capitalists fight back
Capitalists fight back
    • CartaSemanal’s economic diagnosis becomes blueprint for Government policy after 1940 under Presidents Maximino Avila Camacho (1940-46) and Miguel Alaman (1946-1952)
  • In 1941 Toledano was removed from leading main governmment labour union (CTM), Gen.Sec. handed to Fidel Velázquez associated with corruption, conservatism and “charrismo” (top down controlled labour bosses) until death in 1997.....
daniel cosio villegas mexico s crisis 1947 in mexico reader
Daniel Cosio Villegas “Mexico’s Crisis” (1947) in Mexico Reader

Stinging critique of demoralising effects on labour and capital of government’s pro-labour policies, leading after 1940 to systemic “charrismo” (labour bossism) and violence…

“The Mexican labour movement has come to depend so completely on protection and support from official sources that it has been transformed into a mere appendage to the government, whose every step it follows: good, doubtful and frankly censurable”

cardenismo in retreat 1938 40
Cardenismo in retreat 1938-40
  • Economic crisis: drop in foreign investment, increased strikes....
  • Railways in a state of collapse, handed over to workers (70,000) in 1938, 12 April 1939 Guadalajara-Laredo trains (carrying pilgrims) collided, 50 deaths....
  • Oil industry: old machinery, shortage of parts from vengeful oil companies, increased wages and falling production.....
  • Investment in mining also frozen by fear of nationalisation and labour demands…
  • Key sectors of economy in crisis....
cardenismo in retreat 1938 401
Cardenismo in retreat 1938-40
  • 1934-38: Inflation increased 50 % and real wages dropped 21%
  • Inflation 26 % in 1936 and 8-9 % pa until 1939
  • Underlying problem was Cardenas’s decision to fund social reforms through deficit financing….
  • Growth of middle class opposition offended by Socialist Education and inflation….
  • Proto-Fascist Sinarquista movement attracts 100,000 into street violence in 1939-1940….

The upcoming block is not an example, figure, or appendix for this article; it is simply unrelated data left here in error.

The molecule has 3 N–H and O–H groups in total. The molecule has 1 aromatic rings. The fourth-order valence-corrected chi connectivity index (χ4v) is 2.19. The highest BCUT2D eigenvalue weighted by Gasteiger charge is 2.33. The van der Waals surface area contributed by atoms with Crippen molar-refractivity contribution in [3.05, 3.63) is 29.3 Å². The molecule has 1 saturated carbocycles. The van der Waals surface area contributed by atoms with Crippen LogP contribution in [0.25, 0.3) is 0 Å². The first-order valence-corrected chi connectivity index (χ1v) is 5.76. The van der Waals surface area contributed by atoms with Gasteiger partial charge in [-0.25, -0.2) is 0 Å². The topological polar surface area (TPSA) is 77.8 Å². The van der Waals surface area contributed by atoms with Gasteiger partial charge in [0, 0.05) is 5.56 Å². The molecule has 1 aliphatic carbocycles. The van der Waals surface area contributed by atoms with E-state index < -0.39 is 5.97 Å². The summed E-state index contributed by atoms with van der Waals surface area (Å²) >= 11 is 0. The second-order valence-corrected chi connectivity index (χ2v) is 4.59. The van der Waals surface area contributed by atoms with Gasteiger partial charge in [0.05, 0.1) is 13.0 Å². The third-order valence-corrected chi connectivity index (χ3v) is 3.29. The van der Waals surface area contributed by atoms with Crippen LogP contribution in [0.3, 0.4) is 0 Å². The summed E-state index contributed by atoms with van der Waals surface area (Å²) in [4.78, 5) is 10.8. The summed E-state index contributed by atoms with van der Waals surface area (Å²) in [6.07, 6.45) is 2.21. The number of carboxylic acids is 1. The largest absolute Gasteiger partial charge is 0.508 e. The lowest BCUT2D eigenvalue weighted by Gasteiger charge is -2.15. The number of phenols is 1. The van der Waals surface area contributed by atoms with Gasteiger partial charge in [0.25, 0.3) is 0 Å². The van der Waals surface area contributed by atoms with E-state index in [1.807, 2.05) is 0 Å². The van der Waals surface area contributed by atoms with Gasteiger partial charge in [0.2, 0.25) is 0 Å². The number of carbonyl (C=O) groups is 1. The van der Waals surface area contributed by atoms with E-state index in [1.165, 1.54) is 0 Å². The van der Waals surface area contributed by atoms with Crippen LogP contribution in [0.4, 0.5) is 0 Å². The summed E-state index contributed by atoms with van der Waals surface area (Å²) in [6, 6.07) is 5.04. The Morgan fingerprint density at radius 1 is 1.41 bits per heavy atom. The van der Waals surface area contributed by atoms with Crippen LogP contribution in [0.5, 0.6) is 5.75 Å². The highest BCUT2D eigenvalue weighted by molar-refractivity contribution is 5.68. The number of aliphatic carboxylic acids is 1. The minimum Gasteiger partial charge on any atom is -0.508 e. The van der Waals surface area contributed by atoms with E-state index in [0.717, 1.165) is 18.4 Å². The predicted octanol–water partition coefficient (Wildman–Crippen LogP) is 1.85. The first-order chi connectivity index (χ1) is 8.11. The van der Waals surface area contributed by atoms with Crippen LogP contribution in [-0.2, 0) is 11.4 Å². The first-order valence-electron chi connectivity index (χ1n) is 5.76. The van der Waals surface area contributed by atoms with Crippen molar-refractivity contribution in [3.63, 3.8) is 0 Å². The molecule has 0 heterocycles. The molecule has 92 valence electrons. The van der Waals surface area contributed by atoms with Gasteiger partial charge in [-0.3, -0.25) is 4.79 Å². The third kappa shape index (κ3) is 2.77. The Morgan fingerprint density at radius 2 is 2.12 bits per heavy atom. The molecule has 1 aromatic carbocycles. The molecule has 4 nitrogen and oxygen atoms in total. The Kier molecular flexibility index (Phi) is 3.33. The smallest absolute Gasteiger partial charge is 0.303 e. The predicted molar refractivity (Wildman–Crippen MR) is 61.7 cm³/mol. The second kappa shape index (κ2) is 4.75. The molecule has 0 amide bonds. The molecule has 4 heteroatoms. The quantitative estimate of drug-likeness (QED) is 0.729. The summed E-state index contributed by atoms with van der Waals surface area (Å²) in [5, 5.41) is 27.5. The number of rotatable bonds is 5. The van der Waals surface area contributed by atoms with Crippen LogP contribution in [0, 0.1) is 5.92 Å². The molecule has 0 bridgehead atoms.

the last caudillo saturnino cedillo
The Last Caudillo: Saturnino Cedillo
  • April 1938, rebellion of Saturnino Cedillo, Minister of Agriculture (during the 1920s this agrarista chieftain of San Luis Potosi had helped Calles suppress the Cristero uprising with his agrarista army)
  • Cardenas suspected Cedillo of receiving backing from foreign oil companies. Rebellion suppressed by Air Force (See account Graham Greene, The Lawless Roads)
  • This was Mexico’s last “caudillo” rebellion
  • Ankerson: suppression of Cedillo’s revolt provides proof that Cardenismo was as much about centralisation of state power as social policy, See Dudley Ankerson Agrarian Warlord
election of 1940 3 candidates
Election of 1940: 3 Candidates
  • business and Church support General Juan Andreu Almazan, former Zapatista, road-building millionaire from Guerrero (Catalan father and mother claimed descent from Moctezuma I !)
  • The Left support Francisco Mujica, agrarian radical from Michoacan
  • Cardenas selects Conservative General, Manuel Avila Camacho, from Sierra de Puebla
1940 election
1940 Election
  • Cardenas explained why he chose not to support Francisco Mujica candidacy, a radical agrarian from his own state:
  • “El señor general Múgica, mi muy querido amigo, era un radical ampliamente conocido. Habíamos sorteado una guerra civil y soportábamos, a consecuencia de la expropiación petrolera, una presión internacional terrible. ¿Para qué un radical?”
manuel avila camacho 1940 46
Manuel Avila Camacho, 1940-46
  • Two key points in A-Camacho’s acceptance speech:
  • “Soy creyente” (“I am a believer”) : music for the ears of Catholic Mexico after 30 yrs of official anti-clericalism
  • “No hay quematar la gallina de los huevos de oro” (“You shouldn’t kill the goose that lays golden eggs”): Mexican capitalism should be nurtured not punished……
  • Mexico entered a different phase…….